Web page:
Boca Raton Museum of Art
501 Plaza Real, Boca Raton, FL 33432
In Mizner Park
T: 561.392.2500 F: 561.391.6410


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Wednesday, April 30, 2014
Docents… An Integral Part of the Museum Experience

We’ve all had the thought while walking through a museum: “What is the artist trying to say with this piece?” We may not understand their intent right away, and we, perhaps, never will or will just forget about it altogether. Sometimes, it doesn’t really matter what the artists meant, but rather how that piece made us feel. In any case, we all have different experiences at museums, and if given the opportunity to take a tour with a docent – someone who is well educated in the museum collection and offers great insight into the art and its significance and, thereby, enhance our museum experience, why not take it?
Docents are volunteers. They contribute their time to educate museum visitors about specific exhibits and/ or collections in the Museum. The fact that they donate their time means that they want to offer their service and that they like what they do. Docents do not receive monetary compensation, but they do feel compensated, each in his/her own way. Additionally, every docent has their own reasons for volunteering, which brings me to another point – every volunteer has a story.

CBS News Sunday Morning had a segment in its broadcast called “Everybody has a Story” a few years ago (it is not shown as much now). Sitting down to write this blog and interviewing one of our many wonderful docents, Renee Buchsbaum, that particular news segment came to mind. Later, I thought how great it would be to apply the same concept with our volunteers to our Museum blog every few months.

To kick off our new blog segment – “Every Volunteer Has a Story” – I will begin by telling Renee’s story. We sat down together last week and she told me a bit about herself, her travels, and her experience as a docent at the Boca Museum.

Renee graduated as a docent in 2013 and has been heading tours for a little less than six months. Originally a ‘snowbird’, she became aware of the docent program at the Boca Museum and decided to stay in Florida in order to fulfill her docent training which ran past the summer. Her main reason for becoming a docent is because she enjoys art and it is “fulfilling for yourself; walking amidst beautiful things.” She mentioned that, as a widow and with so much available time, she enjoys the docent experience very much, especially because she loves being around people and loves the atmosphere at the Museum. When asked what are the pros and cons of being a docent and to give any advice to those thinking of becoming docents, she could only think of positive things to say about it; that it is enriching and that anyone thinking about participating should definitely do it. “It is so rewarding….getting something back by exchanging ideas with people and children, whether you have an art background or not.” (Renee has a background in interior design). She also said that not only is the experience enriching for her, but that docents also enhance the visitor experience through the Socratic Method by discussing, narrating, and asking questions.  Renee took a one month hiatus to travel to Asia and is now settling back in from the whirlwind of a trip. As we sat together, a few of her colleagues stopped to greet her and expressed how happy they were to have her back; Renee was very glad to back as well.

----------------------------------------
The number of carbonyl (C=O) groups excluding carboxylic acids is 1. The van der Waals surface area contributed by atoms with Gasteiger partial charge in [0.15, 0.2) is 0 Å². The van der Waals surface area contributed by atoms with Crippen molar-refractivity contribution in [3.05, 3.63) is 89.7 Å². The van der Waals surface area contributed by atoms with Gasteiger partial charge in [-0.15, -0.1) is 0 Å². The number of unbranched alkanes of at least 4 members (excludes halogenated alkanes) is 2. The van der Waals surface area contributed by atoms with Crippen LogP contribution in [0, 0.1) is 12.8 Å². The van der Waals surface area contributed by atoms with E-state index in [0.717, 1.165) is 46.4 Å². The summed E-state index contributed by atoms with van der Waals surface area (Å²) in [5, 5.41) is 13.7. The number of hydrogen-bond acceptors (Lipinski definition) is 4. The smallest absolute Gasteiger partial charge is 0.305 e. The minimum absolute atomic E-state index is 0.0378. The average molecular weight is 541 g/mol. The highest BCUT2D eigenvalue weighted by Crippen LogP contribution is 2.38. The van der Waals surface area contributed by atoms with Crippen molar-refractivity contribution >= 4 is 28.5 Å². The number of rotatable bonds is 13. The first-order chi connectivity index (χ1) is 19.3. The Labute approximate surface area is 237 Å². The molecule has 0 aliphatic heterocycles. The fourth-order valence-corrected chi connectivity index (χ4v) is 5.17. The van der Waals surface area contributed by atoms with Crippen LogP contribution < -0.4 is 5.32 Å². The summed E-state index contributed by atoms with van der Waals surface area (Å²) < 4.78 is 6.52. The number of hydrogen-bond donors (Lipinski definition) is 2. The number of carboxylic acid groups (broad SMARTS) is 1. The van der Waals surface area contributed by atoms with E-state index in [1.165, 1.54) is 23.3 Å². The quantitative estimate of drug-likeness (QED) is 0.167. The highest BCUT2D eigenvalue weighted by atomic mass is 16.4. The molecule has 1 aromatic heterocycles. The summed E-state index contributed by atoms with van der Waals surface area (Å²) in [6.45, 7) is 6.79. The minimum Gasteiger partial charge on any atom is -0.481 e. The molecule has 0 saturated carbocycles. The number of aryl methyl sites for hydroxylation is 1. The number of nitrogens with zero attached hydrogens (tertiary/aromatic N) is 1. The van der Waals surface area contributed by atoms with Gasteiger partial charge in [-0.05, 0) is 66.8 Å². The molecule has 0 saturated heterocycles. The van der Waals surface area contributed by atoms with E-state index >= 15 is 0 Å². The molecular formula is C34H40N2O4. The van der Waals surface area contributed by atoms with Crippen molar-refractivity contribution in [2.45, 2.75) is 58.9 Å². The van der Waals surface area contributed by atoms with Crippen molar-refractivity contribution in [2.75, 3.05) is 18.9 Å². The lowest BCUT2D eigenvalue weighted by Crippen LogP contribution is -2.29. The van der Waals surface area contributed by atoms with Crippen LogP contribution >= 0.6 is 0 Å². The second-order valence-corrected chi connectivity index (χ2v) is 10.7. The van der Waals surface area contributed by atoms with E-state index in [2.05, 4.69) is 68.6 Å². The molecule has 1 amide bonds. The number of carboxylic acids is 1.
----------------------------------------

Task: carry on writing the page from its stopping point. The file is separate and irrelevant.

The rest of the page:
Docent tours are held daily and are free with Museum admission. Click Here for times.

If you would like more information or are interested in applying to the docent program at the Boca Museum of Art, Click Here

For other volunteer opportunities at the Boca Museum, Click Here

Posted by: Bari Arango, Administrative Liason @ 4:30:00 pm  Comments (0)
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What is a CVV Code?

CVV2 is a security measure for credit cards. Since a CVV2 number is listed on your credit card, but is not stored anywhere, the only way to know the correct CVV2 number for your credit card is to physically have possession of the card itself. All VISA, Discover, MasterCard and American Express cards made in America in the past 5 years or so have a CVV2 number. However Diners Club does not use a security code.

How to find your CVV2 number:
On a VISA, Discover or MasterCard, please turn your card over and look in the signature strip. You will find (either the entire 16-digit string of your card number, OR just the last 4 digits), followed by a space, followed by a 3-digit number. That 3-digit number is your CVV2 number.(See below)

VISA, Discover & MasterCard

On American Express Cards, the CVV2 number is a 4-digit number that appears above the end of your card number. (See below)